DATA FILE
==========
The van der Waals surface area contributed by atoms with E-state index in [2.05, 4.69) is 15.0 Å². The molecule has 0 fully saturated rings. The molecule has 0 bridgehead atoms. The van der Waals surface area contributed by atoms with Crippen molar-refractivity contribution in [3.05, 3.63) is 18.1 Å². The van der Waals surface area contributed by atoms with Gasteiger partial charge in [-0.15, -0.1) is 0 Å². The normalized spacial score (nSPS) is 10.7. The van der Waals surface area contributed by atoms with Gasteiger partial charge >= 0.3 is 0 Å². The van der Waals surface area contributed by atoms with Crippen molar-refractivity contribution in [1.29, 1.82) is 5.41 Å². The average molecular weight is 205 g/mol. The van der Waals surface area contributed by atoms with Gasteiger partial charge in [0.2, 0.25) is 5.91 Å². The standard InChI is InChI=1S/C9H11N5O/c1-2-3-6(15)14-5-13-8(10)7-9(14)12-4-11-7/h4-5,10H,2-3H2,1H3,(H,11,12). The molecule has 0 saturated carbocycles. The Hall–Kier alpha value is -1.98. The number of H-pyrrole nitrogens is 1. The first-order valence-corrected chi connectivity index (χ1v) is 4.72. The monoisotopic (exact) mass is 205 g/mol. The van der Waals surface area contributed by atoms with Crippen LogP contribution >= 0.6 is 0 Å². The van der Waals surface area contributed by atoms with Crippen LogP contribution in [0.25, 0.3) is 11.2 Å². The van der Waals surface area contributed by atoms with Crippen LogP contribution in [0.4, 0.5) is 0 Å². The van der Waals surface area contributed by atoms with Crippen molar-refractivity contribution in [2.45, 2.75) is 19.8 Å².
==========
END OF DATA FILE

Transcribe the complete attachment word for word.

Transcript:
The van der Waals surface area contributed by atoms with E-state index in [2.05, 4.69) is 15.0 Å². The molecule has 0 fully saturated rings. The molecule has 0 bridgehead atoms. The van der Waals surface area contributed by atoms with Crippen molar-refractivity contribution in [3.05, 3.63) is 18.1 Å². The van der Waals surface area contributed by atoms with Gasteiger partial charge in [-0.15, -0.1) is 0 Å². The normalized spacial score (nSPS) is 10.7. The van der Waals surface area contributed by atoms with Gasteiger partial charge >= 0.3 is 0 Å². The van der Waals surface area contributed by atoms with Crippen molar-refractivity contribution in [1.29, 1.82) is 5.41 Å². The average molecular weight is 205 g/mol. The van der Waals surface area contributed by atoms with Gasteiger partial charge in [0.2, 0.25) is 5.91 Å². The standard InChI is InChI=1S/C9H11N5O/c1-2-3-6(15)14-5-13-8(10)7-9(14)12-4-11-7/h4-5,10H,2-3H2,1H3,(H,11,12). The molecule has 0 saturated carbocycles. The Hall–Kier alpha value is -1.98. The number of H-pyrrole nitrogens is 1. The first-order valence-corrected chi connectivity index (χ1v) is 4.72. The monoisotopic (exact) mass is 205 g/mol. The van der Waals surface area contributed by atoms with Crippen LogP contribution >= 0.6 is 0 Å². The van der Waals surface area contributed by atoms with Crippen LogP contribution in [0.25, 0.3) is 11.2 Å². The van der Waals surface area contributed by atoms with Crippen LogP contribution in [0.4, 0.5) is 0 Å². The van der Waals surface area contributed by atoms with Crippen molar-refractivity contribution in [2.45, 2.75) is 19.8 Å².